Publication Year



Ear, genes, xenopus laevis, deafness


Biology | Cell and Developmental Biology | Medicine and Health Sciences


Most congenital deafness is a result of abnormal development. Successful vertebrate inner ear development yields a highly organized and differentiated structure with several specific functions. All structures of the inner ear are derived from the otic vesicle. The pattern of gene expression in otic placode and vesicle might be correlated with their morphological changes and later regional specification of tissue. Xwnt-3A has been reported as expressed along the dorsal surface of the otic vesicle during the tadpole stage of development. Xwnt-4 has been reported as expressed in the ventral portion of the otic vesicle. In this investigation whole mount in situ hybridization was used to identify the temporal pattern of expression of Wnt-3A and Wnt-4 in the developing inner ear of Xenopus laevis. Wnt-3A is present in the dorsal portion of the otic vesicle as early as stage 26 and was maintained as late as stage 39. However, in situ hybridizations were not performed on stages later that 39. Embryos at stage 22 had with no Xwnt-4 expressed appeared at stage 26 and was present until stage 39. The intensity of the color and extent of signal within the dorsal-ventral axis of the otic vesicle is consistent throughout these stages for both Xwnt-3A and Xwnt-4. The function of these genes could involve cellular specification or differentiation, but before such investigations can begin the expression patterns of these genes should be further defined.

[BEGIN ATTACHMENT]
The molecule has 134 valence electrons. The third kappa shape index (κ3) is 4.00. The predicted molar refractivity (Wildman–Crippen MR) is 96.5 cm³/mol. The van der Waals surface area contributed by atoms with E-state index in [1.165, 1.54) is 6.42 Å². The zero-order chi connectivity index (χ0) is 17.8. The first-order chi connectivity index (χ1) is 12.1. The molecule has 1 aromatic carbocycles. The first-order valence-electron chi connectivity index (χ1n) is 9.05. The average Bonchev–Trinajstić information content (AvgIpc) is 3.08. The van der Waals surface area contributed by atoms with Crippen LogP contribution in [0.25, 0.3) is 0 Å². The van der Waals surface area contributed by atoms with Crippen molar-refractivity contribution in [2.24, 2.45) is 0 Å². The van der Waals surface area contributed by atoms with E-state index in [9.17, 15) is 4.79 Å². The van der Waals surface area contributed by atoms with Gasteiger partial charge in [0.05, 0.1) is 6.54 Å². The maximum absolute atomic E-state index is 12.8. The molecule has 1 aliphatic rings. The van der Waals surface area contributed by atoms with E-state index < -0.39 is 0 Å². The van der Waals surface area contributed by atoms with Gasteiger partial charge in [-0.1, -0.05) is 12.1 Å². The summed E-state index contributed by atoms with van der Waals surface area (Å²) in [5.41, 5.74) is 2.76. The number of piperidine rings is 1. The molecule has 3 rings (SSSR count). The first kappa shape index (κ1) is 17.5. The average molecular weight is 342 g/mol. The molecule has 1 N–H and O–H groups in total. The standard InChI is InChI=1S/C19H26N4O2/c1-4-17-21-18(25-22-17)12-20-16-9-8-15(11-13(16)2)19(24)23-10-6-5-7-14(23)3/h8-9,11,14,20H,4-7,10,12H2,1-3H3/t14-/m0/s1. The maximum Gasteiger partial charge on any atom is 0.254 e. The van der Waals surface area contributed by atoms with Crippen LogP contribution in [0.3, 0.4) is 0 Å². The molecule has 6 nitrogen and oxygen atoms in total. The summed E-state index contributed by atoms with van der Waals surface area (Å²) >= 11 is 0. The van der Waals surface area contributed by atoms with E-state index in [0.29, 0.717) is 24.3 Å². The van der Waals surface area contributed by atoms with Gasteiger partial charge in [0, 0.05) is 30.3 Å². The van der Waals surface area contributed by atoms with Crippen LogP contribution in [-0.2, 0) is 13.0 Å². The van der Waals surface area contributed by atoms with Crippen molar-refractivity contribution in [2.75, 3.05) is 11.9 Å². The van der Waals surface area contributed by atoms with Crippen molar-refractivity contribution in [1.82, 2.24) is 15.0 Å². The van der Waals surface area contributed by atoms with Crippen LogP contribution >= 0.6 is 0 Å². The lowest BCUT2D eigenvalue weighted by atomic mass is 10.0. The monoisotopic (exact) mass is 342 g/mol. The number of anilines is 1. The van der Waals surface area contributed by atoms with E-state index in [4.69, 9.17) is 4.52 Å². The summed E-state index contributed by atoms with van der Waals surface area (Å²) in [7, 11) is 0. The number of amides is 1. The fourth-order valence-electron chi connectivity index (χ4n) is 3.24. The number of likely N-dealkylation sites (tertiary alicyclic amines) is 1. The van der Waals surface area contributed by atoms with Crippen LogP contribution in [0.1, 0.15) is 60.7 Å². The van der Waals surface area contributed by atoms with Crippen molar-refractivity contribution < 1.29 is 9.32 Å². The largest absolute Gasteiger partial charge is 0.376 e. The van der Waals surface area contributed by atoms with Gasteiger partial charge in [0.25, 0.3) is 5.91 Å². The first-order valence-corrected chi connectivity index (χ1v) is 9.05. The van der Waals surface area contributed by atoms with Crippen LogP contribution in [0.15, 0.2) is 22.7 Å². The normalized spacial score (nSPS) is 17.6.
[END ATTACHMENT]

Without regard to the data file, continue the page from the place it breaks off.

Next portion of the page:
Department 1 Awarding Honors Status